Recent biographies can inspire readers with glimpses of exemplary lives.
In his poem “A Psalm of Life,” Henry Wadsworth Longfellow illustrates the value of studying the lives of great men and women:
Lives of great men all remind us
We can make our lives sublime,
And, departing, leave behind us
Footprints on the sands of time.
The late, much-missed Truman G. Madsen (1917–2009) occupied BYU’s Richard L. Evans Chair of Christian Understanding for more than 20 years. A prolific author, beloved teacher, director of the Jerusalem Center for Near Eastern Studies, and presenter of popular audio and video lectures on gospel subjects, Madsen has left his spiritual legacy and testimony through a set of powerful DVDs, The Eternal Christ: Truman G. Madsen in the Holy Land (Gazelam Foundation/Novus Visum/Deseret Book; 4 discs, 8 episodes; $39.99), a biography of the Lord Jesus Christ. Beautifully filmed in the Holy Land and Guatemala, Madsen relates the life, mission, ministry, gospel, Atonement, Resurrection, and testaments of Jesus Christ on two continents in ancient times—and today. These captivating lectures, completed shortly before Madsen’s final illness, provide thrilling insights into the Savior’s life and teachings and enable 21st-century believers to experience the Lord in a unique, personal way.
In his biographical memoir Joseph Smith the Prophet (Deseret Book; 248 pp.; $49.99), Madsen has left us another invaluable legacy. This subjective, stick-to-your-soul book is packed with lesser-known details describing Joseph Smith’s personal attributes and gifts, as well as the key events in his life. This compelling book is the printed version of Madsen’s popular tapes about Joseph Smith, first released in 1989. Now in this beautifully illustrated edition,Joseph Smith the Prophet culminates Madsen’s lifelong study of the Prophet in eight chapters grounded in firsthand accounts and documents and in his personal love for and testimony of “Brother Joseph.” “If we do not know them now, each of us will at some time come to know these twin truths: Jesus is the Christ, and Joseph is his Prophet” (p. 221).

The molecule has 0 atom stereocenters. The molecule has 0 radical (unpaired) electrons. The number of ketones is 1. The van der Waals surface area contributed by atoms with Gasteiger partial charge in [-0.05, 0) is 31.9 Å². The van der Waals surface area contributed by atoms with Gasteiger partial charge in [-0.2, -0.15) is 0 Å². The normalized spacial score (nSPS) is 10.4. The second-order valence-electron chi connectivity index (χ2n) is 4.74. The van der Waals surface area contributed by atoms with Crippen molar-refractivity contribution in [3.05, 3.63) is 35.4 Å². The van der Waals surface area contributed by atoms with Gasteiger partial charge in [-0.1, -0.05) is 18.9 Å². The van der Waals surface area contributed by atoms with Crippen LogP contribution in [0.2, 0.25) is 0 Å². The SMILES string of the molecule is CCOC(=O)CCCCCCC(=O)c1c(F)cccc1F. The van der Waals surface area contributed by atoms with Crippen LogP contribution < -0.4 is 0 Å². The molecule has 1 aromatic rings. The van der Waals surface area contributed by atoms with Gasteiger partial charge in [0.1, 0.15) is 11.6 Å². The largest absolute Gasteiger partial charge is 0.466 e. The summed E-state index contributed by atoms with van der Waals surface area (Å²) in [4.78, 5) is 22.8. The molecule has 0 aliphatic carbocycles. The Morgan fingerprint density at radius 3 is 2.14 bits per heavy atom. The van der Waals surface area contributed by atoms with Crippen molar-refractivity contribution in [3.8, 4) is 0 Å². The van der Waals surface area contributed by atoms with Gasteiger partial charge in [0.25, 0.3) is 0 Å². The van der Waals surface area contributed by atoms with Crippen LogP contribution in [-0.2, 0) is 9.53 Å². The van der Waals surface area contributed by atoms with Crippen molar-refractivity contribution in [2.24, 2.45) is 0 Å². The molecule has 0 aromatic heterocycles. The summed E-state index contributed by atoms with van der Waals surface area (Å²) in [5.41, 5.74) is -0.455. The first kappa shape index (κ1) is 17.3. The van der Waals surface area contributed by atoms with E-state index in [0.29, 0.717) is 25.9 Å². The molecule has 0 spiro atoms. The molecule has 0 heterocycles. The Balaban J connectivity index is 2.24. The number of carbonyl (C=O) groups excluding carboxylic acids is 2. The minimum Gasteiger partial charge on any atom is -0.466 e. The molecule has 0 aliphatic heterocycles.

In Joseph Smith, The Prophet and Seer (BYU Religious Studies Center; 554 pp.; $29.99), Richard N. Holzapfel (BA ’78) and Kent P. Jackson (BA ’74), editors, have collected 17 biographical chapters comprising a year-by-year study of the life of Joseph Smith as prophet and seer. First presented in a 2008 BYU lecture series, the book chapters undertake to “use fresh eyes to look at Joseph Smith [year-by-year], mining both old evidence and new discoveries to give us a view of who the Prophet was, what he accomplished, and why his life matters. As a result of the efforts of these and other scholars, in some ways we may know more about the Prophet than did those who lived during his lifetime, given the intimate look we have into his personal diaries and letters. But naturally his family, friends, and close associates knew him in ways in which we cannot” (p. xxi). Holzapfel begins the book with the chapter “The Early Years, 1805–19,” followed by Richard E. Bennett’s (BA ’72) “Joseph Smith and the First Principles of the Gospel, 1820–29” and by Jackson’s “Joseph Smith’s New Translation of the Bible, 1830.” Well-written and carefully researched chapters then discuss each of the following years, 1831–June 1844, each examining closely the major events in Joseph Smith’s life. These essays provide new understanding of, for example, the Kirtland Banking Crisis (1837), the forced exodus of the Saints from Missouri (1839), and Missouri’s dogged attempts to extradite Joseph (1842). This chronological biography is fascinating reading.